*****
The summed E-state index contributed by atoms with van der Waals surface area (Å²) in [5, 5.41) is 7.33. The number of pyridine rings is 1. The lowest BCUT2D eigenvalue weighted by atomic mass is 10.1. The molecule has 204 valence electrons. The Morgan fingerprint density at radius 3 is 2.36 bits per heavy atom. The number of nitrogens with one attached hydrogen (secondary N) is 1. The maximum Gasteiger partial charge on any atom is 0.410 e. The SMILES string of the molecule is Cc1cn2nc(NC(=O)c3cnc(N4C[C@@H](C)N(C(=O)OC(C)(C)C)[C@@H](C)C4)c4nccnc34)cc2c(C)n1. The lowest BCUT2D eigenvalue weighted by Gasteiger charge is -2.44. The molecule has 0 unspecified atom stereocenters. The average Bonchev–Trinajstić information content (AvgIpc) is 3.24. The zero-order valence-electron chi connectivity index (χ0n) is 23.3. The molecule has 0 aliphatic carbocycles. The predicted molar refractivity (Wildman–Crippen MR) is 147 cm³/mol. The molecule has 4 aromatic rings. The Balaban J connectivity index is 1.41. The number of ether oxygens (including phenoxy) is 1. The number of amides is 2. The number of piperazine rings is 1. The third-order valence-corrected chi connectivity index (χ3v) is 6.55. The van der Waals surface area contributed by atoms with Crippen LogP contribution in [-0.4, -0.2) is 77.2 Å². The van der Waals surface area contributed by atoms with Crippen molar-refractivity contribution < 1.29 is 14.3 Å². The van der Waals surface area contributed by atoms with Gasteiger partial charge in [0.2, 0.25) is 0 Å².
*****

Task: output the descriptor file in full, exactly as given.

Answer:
The summed E-state index contributed by atoms with van der Waals surface area (Å²) in [5, 5.41) is 7.33. The number of pyridine rings is 1. The lowest BCUT2D eigenvalue weighted by atomic mass is 10.1. The molecule has 204 valence electrons. The Morgan fingerprint density at radius 3 is 2.36 bits per heavy atom. The number of nitrogens with one attached hydrogen (secondary N) is 1. The maximum Gasteiger partial charge on any atom is 0.410 e. The SMILES string of the molecule is Cc1cn2nc(NC(=O)c3cnc(N4C[C@@H](C)N(C(=O)OC(C)(C)C)[C@@H](C)C4)c4nccnc34)cc2c(C)n1. The lowest BCUT2D eigenvalue weighted by Gasteiger charge is -2.44. The molecule has 0 unspecified atom stereocenters. The average Bonchev–Trinajstić information content (AvgIpc) is 3.24. The zero-order valence-electron chi connectivity index (χ0n) is 23.3. The molecule has 0 aliphatic carbocycles. The predicted molar refractivity (Wildman–Crippen MR) is 147 cm³/mol. The molecule has 4 aromatic rings. The Balaban J connectivity index is 1.41. The number of ether oxygens (including phenoxy) is 1. The number of amides is 2. The number of piperazine rings is 1. The third-order valence-corrected chi connectivity index (χ3v) is 6.55. The van der Waals surface area contributed by atoms with Crippen LogP contribution in [-0.4, -0.2) is 77.2 Å². The van der Waals surface area contributed by atoms with Crippen molar-refractivity contribution < 1.29 is 14.3 Å². The van der Waals surface area contributed by atoms with Gasteiger partial charge in [0.2, 0.25) is 0 Å².